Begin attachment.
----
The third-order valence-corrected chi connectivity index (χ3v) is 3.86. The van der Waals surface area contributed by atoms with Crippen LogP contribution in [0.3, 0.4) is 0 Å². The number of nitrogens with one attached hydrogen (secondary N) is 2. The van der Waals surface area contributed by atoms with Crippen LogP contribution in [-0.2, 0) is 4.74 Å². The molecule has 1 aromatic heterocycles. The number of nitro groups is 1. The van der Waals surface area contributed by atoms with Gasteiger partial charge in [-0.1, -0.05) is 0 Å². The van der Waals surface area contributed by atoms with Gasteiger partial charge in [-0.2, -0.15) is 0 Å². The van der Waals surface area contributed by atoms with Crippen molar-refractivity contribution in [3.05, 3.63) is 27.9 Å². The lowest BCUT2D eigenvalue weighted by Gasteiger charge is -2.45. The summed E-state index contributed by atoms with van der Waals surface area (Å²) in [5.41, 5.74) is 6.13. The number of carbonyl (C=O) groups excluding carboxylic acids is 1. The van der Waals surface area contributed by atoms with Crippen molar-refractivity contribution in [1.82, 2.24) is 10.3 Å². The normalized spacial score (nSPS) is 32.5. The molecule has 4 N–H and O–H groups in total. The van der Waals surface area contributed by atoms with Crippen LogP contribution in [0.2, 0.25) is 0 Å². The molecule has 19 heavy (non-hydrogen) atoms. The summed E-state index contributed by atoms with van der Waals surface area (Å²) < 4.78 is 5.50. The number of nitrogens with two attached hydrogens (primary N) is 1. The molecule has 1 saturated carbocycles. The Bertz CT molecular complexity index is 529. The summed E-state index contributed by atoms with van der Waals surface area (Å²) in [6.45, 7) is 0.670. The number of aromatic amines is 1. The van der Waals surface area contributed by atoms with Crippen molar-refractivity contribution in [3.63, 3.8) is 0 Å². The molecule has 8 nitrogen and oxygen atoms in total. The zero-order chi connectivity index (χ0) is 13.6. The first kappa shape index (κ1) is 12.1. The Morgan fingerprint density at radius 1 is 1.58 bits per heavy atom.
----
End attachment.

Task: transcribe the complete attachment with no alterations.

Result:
The third-order valence-corrected chi connectivity index (χ3v) is 3.86. The van der Waals surface area contributed by atoms with Crippen LogP contribution in [0.3, 0.4) is 0 Å². The number of nitrogens with one attached hydrogen (secondary N) is 2. The van der Waals surface area contributed by atoms with Crippen LogP contribution in [-0.2, 0) is 4.74 Å². The molecule has 1 aromatic heterocycles. The number of nitro groups is 1. The van der Waals surface area contributed by atoms with Gasteiger partial charge in [-0.1, -0.05) is 0 Å². The van der Waals surface area contributed by atoms with Gasteiger partial charge in [-0.2, -0.15) is 0 Å². The van der Waals surface area contributed by atoms with Crippen molar-refractivity contribution in [3.05, 3.63) is 27.9 Å². The lowest BCUT2D eigenvalue weighted by Gasteiger charge is -2.45. The summed E-state index contributed by atoms with van der Waals surface area (Å²) in [5.41, 5.74) is 6.13. The number of carbonyl (C=O) groups excluding carboxylic acids is 1. The van der Waals surface area contributed by atoms with Crippen molar-refractivity contribution in [1.82, 2.24) is 10.3 Å². The normalized spacial score (nSPS) is 32.5. The molecule has 4 N–H and O–H groups in total. The van der Waals surface area contributed by atoms with Crippen LogP contribution in [0.2, 0.25) is 0 Å². The molecule has 19 heavy (non-hydrogen) atoms. The summed E-state index contributed by atoms with van der Waals surface area (Å²) < 4.78 is 5.50. The number of nitrogens with two attached hydrogens (primary N) is 1. The molecule has 1 saturated carbocycles. The Bertz CT molecular complexity index is 529. The summed E-state index contributed by atoms with van der Waals surface area (Å²) in [6.45, 7) is 0.670. The number of aromatic amines is 1. The van der Waals surface area contributed by atoms with Crippen molar-refractivity contribution in [3.63, 3.8) is 0 Å². The molecule has 8 nitrogen and oxygen atoms in total. The zero-order chi connectivity index (χ0) is 13.6. The first kappa shape index (κ1) is 12.1. The Morgan fingerprint density at radius 1 is 1.58 bits per heavy atom.